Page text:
We would expect the importance of Jericho to increase in direct proportion to the Moabite/Edomite threat from across the River Jordan and the Bible tends to confirm this.

Thus under the United Monarchy, King David had subjected the Moabites to his rule ( II Samuel 8:2) and King Solomon continued and expanded the Israelite power. It was only under Jehoshaphat of Judah that the Moabites with the aid of the Ammonites could muster enough strength to revolt. (II Chronicles 20:1-23)

This attack had evidently been anticipated for some time because after Jehoshaphat had entered into a marriage alliance with Ahab, King of Israel (Samaria), he began to fortify all the cities of Palestine.

"In his (Ahab, a contemporary) day, Hiel of Bethel built Jericho; he laid its foundation at the cost of Abiram his first born and set up its gates at the cost of his youngest son Segum." (I Kings 16:34)

Thus the curse laid upon Jericho at the time of Joshua was finally fulfilled. It is this curse that has caused so much misunderstanding of the history of this important city. Because of it, the rebuilding of the city under Eglon King of Moab was entirely overlooked. Even the scribes try to disguise the rebuilding by referring to the city, not by its name but by the term "City of the Palms". But all the sources including Josephus are clear. What Hiel did was rebuild the city destroyed by the tribes of Israel when they attacked the cities of Benjamin after the occupation of Eglon.

That the rebuilding of Jericho by Hiel was successful is made clear by the fact that Moab and Ammon attacked Jehoshaphat from the south i.e. from Edom (II Chronicles 20:2) thus avoiding the direct route which would have gone by Jericho itself. Such was the strategic importance of Jericho.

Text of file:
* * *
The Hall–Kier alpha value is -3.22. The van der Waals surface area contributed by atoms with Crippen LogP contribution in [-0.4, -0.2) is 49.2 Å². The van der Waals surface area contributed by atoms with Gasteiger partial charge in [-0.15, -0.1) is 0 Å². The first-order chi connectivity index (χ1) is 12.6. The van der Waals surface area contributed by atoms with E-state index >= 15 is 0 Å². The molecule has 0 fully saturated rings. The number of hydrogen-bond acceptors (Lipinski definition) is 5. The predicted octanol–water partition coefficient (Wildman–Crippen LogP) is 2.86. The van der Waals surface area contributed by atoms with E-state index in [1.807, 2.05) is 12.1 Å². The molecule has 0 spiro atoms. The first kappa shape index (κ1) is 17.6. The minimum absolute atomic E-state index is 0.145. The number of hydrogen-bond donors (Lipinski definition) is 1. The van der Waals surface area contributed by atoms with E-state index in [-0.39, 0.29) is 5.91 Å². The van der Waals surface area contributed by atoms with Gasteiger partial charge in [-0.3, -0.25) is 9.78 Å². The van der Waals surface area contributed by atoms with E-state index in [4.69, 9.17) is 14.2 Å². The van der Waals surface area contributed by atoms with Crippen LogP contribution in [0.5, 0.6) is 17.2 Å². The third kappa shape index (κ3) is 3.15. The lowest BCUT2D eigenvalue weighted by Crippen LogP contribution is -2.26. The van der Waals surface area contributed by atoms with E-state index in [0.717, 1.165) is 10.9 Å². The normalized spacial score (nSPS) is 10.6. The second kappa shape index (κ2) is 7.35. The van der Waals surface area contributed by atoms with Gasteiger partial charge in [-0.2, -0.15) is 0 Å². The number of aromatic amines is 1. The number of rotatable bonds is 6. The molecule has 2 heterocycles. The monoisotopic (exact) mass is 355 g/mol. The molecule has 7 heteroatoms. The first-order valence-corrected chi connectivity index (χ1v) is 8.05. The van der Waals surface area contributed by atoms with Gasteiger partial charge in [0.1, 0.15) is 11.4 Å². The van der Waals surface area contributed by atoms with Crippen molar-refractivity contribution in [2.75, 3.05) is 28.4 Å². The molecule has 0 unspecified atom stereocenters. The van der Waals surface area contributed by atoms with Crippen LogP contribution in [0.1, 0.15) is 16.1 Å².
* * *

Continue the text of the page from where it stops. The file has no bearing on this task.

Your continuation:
The time of the Divided Kingdom was a time of fluctuating alliances as the power of Samaria in the North and Judah in the South constantly waxed and waned. Syria, a constant threat to the Northern Kingdom occasionally formed an alliance with the Kingdom of the South and it would be natural for the Northern Kingdom to re-establish alliances with its old ally Egypt first cemented at the time of Jeroboam who, if you will remember married into the Egyptian Royal family.

This would be an effective counterpoint to the alliance Syria made with Judah. As the strength of Judah compared with Samaria reached a climax after Jehoshaphat defeated the Moabites and Ammonites, it would be natural for the Kings of Samaria, Ahab and then Ahaziah to increase their contacts with the Egyptians as an insurance policy and we expect and hope to see evidence of such a link in the archaeology of Jericho soon after the rebuilding by Hiel.

Within 30 years however Shalmanezer III of Assyria was receiving tributes from King Jehu and the Egyptian influence was ended in the Northern Kingdom.

We thus have lots to look for in the archaeology of the site. We should be able to establish two things.

1) Does the archaeology confirm the above account?

2) Does it confirm the accepted chronology or the revised chronology?

We are all in for a tremendous surprise.

Stay tuned.

Any Questions?

Michael S. Sanders

Irvine 1998